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UAW official sees callback of laid-off GM workers; No confirmation from automaker

A United Auto Workers leader says General Motors will recall its remaining 2,000 laid-off workers by fall, but the automaker is not confirming that timeline.

Detroit newspapers reported that Joseph Ashton, a UAW vice president, said at a union meeting this week that "those people will be back at work in September." He was referring to the roughly 2,000 UAW-represented workers at GM presently on layoff.

GM's Town of Tonawanda engine plant has nearly 200 workers on layoff. The figure includes 59 placed on temporary layoff this week, in a ripple effect from the Japan earthquake and tsunami. A GM truck plant in Louisiana that uses engines produced at the Tonawanda site has been temporarily shut down, due to a lack of parts the Louisiana plant receives from Japan.

GM also has a components plant in Lockport that was formerly part of Delphi Corp. A layoff figure for that plant could not be obtained Thursday.

Ashton was director of Amherst-based UAW Region 9, before he was elevated to his current position last June. He spoke this week at a three-day UAW bargaining convention in Detroit, as the union prepares for contract talks with GM, Ford and Chrysler. The contracts expire in mid-September.

GM did not confirm the specific timeline laid out by Ashton.

"We can't predict timing, but we have made several recent announcements that will bring people back to work, including adding shifts at Lansing Grand River and Flint Assembly, as well as our efforts to staff Orion Assembly," said Kim Carpenter, a GM spokeswoman, referring to three Michigan plants.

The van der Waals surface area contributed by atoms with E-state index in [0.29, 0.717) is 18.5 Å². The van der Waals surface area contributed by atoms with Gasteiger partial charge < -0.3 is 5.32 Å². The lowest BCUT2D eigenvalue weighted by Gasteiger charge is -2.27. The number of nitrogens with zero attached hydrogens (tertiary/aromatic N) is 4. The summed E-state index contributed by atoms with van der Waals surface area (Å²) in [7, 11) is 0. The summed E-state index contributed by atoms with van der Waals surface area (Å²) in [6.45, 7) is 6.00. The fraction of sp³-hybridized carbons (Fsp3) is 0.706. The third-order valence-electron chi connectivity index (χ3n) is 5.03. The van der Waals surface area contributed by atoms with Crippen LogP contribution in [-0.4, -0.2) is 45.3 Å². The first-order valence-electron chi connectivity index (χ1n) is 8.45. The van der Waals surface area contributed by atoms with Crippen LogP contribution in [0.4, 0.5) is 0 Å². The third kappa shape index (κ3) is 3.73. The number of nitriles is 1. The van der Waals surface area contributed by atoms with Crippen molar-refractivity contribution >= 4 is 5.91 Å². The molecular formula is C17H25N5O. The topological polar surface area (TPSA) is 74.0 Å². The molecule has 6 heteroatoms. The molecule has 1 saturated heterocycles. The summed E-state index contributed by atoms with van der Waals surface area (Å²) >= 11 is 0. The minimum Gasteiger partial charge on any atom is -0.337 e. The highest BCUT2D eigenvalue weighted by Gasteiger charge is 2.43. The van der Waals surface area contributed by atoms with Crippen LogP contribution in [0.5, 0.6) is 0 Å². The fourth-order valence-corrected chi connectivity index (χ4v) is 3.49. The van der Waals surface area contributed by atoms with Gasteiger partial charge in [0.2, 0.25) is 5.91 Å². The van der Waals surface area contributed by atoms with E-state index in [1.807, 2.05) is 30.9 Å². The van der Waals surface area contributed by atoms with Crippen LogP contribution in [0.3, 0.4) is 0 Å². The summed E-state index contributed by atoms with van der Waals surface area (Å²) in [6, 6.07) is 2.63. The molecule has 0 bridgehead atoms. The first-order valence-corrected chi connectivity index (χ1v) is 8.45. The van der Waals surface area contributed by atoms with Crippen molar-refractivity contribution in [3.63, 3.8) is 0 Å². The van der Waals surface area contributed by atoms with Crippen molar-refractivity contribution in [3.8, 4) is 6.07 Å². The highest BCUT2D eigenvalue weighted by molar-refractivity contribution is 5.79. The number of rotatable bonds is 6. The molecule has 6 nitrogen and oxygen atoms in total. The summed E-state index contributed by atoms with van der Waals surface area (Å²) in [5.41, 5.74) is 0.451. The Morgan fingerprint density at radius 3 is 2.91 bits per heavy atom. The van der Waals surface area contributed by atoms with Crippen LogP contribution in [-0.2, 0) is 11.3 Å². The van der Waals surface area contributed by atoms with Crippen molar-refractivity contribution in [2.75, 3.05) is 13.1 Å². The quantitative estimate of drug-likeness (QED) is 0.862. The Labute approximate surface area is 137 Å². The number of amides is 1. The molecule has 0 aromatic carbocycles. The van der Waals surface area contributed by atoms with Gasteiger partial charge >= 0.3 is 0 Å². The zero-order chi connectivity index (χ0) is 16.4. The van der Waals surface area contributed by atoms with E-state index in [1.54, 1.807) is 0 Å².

Mary Ann Brown, a spokeswoman for GM's Tonawanda plant, said the Tonawanda site is not scheduled to bring back all of its laid-off workers until next year, when two new engine lines will go into production.

Local UAW officials could not be reached to comment on Ashton's remarks.

Bringing back all the laid-off workers would be a significant milestone. Under contract terms, GM can start hiring workers at about half the traditional pay rate once all laid-off employees are called back.

Arthur Wheaton, an automotive industry expert at Cornell University's School of Industrial and Labor Relations in Buffalo, described Ashton's remarks about calling back the laid-off workers as a good bargaining strategy.

"You're getting it out on the table now," letting workers know that a plan to recall employees is in the works, Wheaton said.

It also could help win members' support for a tentative agreement when that time comes, by signaling to them that their leaders have taken care of the laid-off workers, Wheaton said.

Ashton's remarks should also been seen as good news for GM, an indication that the automaker is gaining strength, Wheaton said.

"Its not bad news for the company to say, 'Hey, we're doing better, we can bring these people back,' " he said.

GM and the UAW are gearing up for talks as the automaker shows signs of improvement after going through bankruptcy in 2009. One factor that will make these negotiations different: The UAW has agreed not to strike GM before 2015.

If all of GM's workers at the Tonawanda plant are called back and there are still jobs to fill, laid-off workers from other GM plants would have the first chance to take those positions. After that, GM could fill any additional positions with workers hired at the second-tier wage rate.

Layoffs at the GM Tonawanda plant spiked in 2009 as the site phased out two engine lines. But as GM production and sales picked up, some workers were called back last year.


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